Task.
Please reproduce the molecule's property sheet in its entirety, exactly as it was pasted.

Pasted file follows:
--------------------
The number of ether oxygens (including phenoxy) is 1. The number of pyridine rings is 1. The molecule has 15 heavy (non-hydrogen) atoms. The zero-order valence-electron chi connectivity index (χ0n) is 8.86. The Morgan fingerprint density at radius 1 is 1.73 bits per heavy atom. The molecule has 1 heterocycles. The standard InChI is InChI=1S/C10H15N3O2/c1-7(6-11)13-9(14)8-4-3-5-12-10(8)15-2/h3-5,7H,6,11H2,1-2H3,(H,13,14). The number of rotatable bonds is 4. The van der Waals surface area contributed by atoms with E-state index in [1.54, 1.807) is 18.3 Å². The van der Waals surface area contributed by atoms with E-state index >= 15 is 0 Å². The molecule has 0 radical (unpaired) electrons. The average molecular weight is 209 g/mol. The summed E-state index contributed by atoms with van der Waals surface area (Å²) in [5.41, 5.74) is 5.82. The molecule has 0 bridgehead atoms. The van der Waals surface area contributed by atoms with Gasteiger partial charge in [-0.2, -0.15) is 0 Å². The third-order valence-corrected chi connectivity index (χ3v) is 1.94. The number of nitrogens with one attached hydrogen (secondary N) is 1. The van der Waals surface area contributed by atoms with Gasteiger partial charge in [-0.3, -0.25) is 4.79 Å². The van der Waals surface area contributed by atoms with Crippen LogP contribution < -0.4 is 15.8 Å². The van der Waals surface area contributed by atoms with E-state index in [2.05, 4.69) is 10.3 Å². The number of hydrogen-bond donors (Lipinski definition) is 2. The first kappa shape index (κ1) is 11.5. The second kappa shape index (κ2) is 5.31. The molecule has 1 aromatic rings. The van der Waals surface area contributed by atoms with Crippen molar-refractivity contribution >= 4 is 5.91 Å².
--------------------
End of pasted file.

The number of ether oxygens (including phenoxy) is 1. The number of pyridine rings is 1. The molecule has 15 heavy (non-hydrogen) atoms. The zero-order valence-electron chi connectivity index (χ0n) is 8.86. The Morgan fingerprint density at radius 1 is 1.73 bits per heavy atom. The molecule has 1 heterocycles. The standard InChI is InChI=1S/C10H15N3O2/c1-7(6-11)13-9(14)8-4-3-5-12-10(8)15-2/h3-5,7H,6,11H2,1-2H3,(H,13,14). The number of rotatable bonds is 4. The van der Waals surface area contributed by atoms with E-state index in [1.54, 1.807) is 18.3 Å². The van der Waals surface area contributed by atoms with E-state index >= 15 is 0 Å². The molecule has 0 radical (unpaired) electrons. The average molecular weight is 209 g/mol. The summed E-state index contributed by atoms with van der Waals surface area (Å²) in [5.41, 5.74) is 5.82. The molecule has 0 bridgehead atoms. The van der Waals surface area contributed by atoms with Gasteiger partial charge in [-0.2, -0.15) is 0 Å². The third-order valence-corrected chi connectivity index (χ3v) is 1.94. The number of nitrogens with one attached hydrogen (secondary N) is 1. The van der Waals surface area contributed by atoms with Gasteiger partial charge in [-0.3, -0.25) is 4.79 Å². The van der Waals surface area contributed by atoms with Crippen LogP contribution < -0.4 is 15.8 Å². The van der Waals surface area contributed by atoms with E-state index in [2.05, 4.69) is 10.3 Å². The number of hydrogen-bond donors (Lipinski definition) is 2. The first kappa shape index (κ1) is 11.5. The second kappa shape index (κ2) is 5.31. The molecule has 1 aromatic rings. The van der Waals surface area contributed by atoms with Crippen molar-refractivity contribution >= 4 is 5.91 Å².